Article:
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III. This sapient age disclaims all classic lore ; Else I lould liere in cunning phrase display, How forth THE Minstrel fared in days of yore, Right glad of heart, though homely in array ; His waving locks and beard all hoary grey : And, from his bending shoulder, decent hung His harp, the fole companion of his way,
Which to the whistling wind responsive rung: And ever as he went some merry lay lie sung.
IV. Tret not yourselves, ye filken suns of pride, That a poor wanderer Thould inspire my train, The muses fortune's fickle smile deride, Nor ever bow the knee in Mammon's fane ; Tif their delights are with the village train, Whom nature's laws engage, and nature's charms :They hate the sensual, and scorn the vain ;
The parasite their influence never warms, Nor him whore fordid soul the love of wealth alarms.
V. Though. richest hues the peacock's plumes adorn, Yet horror screams from his discordant throat. Rife, fons of harmony, and hail the morni, While warbling larks on rusiet pinions float; Or seek at noon the woodland scene remote, Where the
linnets carol from the hill. O let them ne'er with artificial note,
To please a tyrant, Arain the little bill, But fing what heaven inspires, and wander where they
T H E
The steep where Fame's proud temple shinesafar !!
In life's low vale remote has pined alone,
Health, competence, and peace. Nor higher aim Had He, whose fimple tale these artless lines pro III. This fapient age disclaims all classic lore ; Else I Thould liere in cunning phrase display, How forth The Minstrel fared in days of yore, Right glad of heart, though homely in array ; His waving locks and beard all hoary grey : And, from his bending shoulder, decent hung His harp, the fole companion of his way,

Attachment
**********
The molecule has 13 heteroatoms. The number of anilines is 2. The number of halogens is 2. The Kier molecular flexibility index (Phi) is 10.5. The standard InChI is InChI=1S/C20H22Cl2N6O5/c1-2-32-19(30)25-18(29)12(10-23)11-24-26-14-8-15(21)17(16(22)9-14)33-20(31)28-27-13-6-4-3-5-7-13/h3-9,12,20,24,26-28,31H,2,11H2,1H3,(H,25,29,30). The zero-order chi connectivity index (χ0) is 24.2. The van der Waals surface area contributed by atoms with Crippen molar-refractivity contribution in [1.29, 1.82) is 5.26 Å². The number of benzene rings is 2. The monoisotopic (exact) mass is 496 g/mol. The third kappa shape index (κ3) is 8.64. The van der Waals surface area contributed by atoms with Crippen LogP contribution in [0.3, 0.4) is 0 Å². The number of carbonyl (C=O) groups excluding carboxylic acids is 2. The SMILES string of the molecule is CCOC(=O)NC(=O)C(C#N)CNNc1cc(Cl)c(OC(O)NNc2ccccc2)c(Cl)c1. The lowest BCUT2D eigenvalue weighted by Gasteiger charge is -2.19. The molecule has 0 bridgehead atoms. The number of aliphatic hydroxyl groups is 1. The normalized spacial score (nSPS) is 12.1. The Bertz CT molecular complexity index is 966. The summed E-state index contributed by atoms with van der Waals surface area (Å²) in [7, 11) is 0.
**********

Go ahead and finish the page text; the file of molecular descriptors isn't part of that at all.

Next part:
Which to the whistling wind responsive rung: And ever as he went some merry lay lie fung.
poor wanderer should inspire my train,
The parasite their influence never warms, Nor him whose sordid soul the love of wealth alarms.
Though. richest hues the peacock's plumes adorn,
To please a tyrant, Atrain the little bill,
If bleak and barren Scotia's hills arise ;
Here peaceful are ibe valçs, and pure the skies, And freedom fires the soul, and sparkles in the eyes.
VII. Then grieve not, thon to whom the indulgent Myfe Vouchlafes a portion of celellial fire ; Nor blame the partial lates, if they refuse Th' imperial banquet, and the rich'attire. Know thine own worth and reverence the lyre. Wilt thou debase the heart which God refin'd ; No; let the heaven-taught soul, to heaven aspire
To fancy, freedom, harmony, relign'd;
Where fear, distruít, malevolence, abide,
And all the dread magnificence of heaven, O how canst thou renounce, and hope to be forgiven!
X. These charms shall work thy soul's eternal health, And love, and gentleness, and joy impart.
But these thou must renounce, if luft of wealth
The troublous day, and long distressful dream.Return, my roving Mufe, resume thy purposed theme.
Patient of toil; ferene amidst alarms,
And he, though oft with duit and sweet besprent, Did guide and guard their wanderings whersoe'er they
There is hardly an ancient Ballad, or Romance, wherein a Minstrel or Harper appears, but he is characterised, by way of eminence, to have been “ Of the North countrie.” It is probable that under this. appellation were formerly comprehended all the provinces to the North, of the Trent.
See Percy's Essay on the English Minftrels.